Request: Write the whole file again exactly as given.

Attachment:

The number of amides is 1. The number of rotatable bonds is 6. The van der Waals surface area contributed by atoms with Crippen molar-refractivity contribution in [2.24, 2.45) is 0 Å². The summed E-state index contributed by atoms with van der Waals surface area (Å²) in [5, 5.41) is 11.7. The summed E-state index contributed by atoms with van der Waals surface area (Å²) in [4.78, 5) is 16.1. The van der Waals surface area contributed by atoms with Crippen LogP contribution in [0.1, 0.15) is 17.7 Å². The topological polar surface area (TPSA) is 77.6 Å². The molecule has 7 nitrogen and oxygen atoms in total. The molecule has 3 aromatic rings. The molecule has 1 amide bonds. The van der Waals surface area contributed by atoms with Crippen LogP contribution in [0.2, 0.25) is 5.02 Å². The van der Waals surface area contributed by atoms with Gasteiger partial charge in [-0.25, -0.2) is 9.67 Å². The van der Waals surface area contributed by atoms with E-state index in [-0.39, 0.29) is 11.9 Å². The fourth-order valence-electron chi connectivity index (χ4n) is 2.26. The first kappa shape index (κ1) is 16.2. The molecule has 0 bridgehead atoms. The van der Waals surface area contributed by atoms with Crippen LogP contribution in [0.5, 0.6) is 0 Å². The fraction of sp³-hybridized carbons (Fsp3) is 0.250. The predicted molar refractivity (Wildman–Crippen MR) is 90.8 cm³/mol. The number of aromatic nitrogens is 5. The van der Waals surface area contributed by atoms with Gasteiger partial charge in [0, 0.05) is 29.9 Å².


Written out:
The number of amides is 1. The number of rotatable bonds is 6. The van der Waals surface area contributed by atoms with Crippen molar-refractivity contribution in [2.24, 2.45) is 0 Å². The summed E-state index contributed by atoms with van der Waals surface area (Å²) in [5, 5.41) is 11.7. The summed E-state index contributed by atoms with van der Waals surface area (Å²) in [4.78, 5) is 16.1. The van der Waals surface area contributed by atoms with Crippen LogP contribution in [0.1, 0.15) is 17.7 Å². The topological polar surface area (TPSA) is 77.6 Å². The molecule has 7 nitrogen and oxygen atoms in total. The molecule has 3 aromatic rings. The molecule has 1 amide bonds. The van der Waals surface area contributed by atoms with Crippen LogP contribution in [0.2, 0.25) is 5.02 Å². The van der Waals surface area contributed by atoms with Gasteiger partial charge in [-0.25, -0.2) is 9.67 Å². The van der Waals surface area contributed by atoms with E-state index in [-0.39, 0.29) is 11.9 Å². The fourth-order valence-electron chi connectivity index (χ4n) is 2.26. The first kappa shape index (κ1) is 16.2. The molecule has 0 bridgehead atoms. The van der Waals surface area contributed by atoms with Crippen LogP contribution in [0.5, 0.6) is 0 Å². The fraction of sp³-hybridized carbons (Fsp3) is 0.250. The predicted molar refractivity (Wildman–Crippen MR) is 90.8 cm³/mol. The number of aromatic nitrogens is 5. The van der Waals surface area contributed by atoms with Gasteiger partial charge in [0, 0.05) is 29.9 Å².